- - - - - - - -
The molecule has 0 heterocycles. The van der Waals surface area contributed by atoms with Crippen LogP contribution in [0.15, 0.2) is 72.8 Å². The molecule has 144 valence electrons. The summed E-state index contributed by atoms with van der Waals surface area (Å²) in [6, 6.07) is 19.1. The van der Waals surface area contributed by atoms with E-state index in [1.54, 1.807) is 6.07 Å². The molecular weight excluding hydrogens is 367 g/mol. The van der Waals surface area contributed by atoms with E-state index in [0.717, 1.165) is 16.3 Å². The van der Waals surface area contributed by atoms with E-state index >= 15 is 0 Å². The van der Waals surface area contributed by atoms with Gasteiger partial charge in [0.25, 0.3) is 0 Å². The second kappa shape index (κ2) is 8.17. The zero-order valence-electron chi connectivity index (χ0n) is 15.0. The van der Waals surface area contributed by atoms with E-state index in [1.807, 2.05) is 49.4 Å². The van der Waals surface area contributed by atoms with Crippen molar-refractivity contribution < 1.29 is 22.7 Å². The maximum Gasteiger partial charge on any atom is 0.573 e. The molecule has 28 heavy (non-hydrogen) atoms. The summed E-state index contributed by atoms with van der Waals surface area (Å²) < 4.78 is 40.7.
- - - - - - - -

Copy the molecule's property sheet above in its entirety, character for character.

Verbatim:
The molecule has 0 heterocycles. The van der Waals surface area contributed by atoms with Crippen LogP contribution in [0.15, 0.2) is 72.8 Å². The molecule has 144 valence electrons. The summed E-state index contributed by atoms with van der Waals surface area (Å²) in [6, 6.07) is 19.1. The van der Waals surface area contributed by atoms with E-state index in [1.54, 1.807) is 6.07 Å². The molecular weight excluding hydrogens is 367 g/mol. The van der Waals surface area contributed by atoms with E-state index in [0.717, 1.165) is 16.3 Å². The van der Waals surface area contributed by atoms with E-state index >= 15 is 0 Å². The van der Waals surface area contributed by atoms with Gasteiger partial charge in [0.25, 0.3) is 0 Å². The second kappa shape index (κ2) is 8.17. The zero-order valence-electron chi connectivity index (χ0n) is 15.0. The van der Waals surface area contributed by atoms with E-state index in [1.807, 2.05) is 49.4 Å². The van der Waals surface area contributed by atoms with Crippen molar-refractivity contribution < 1.29 is 22.7 Å². The maximum Gasteiger partial charge on any atom is 0.573 e. The molecule has 28 heavy (non-hydrogen) atoms. The summed E-state index contributed by atoms with van der Waals surface area (Å²) < 4.78 is 40.7.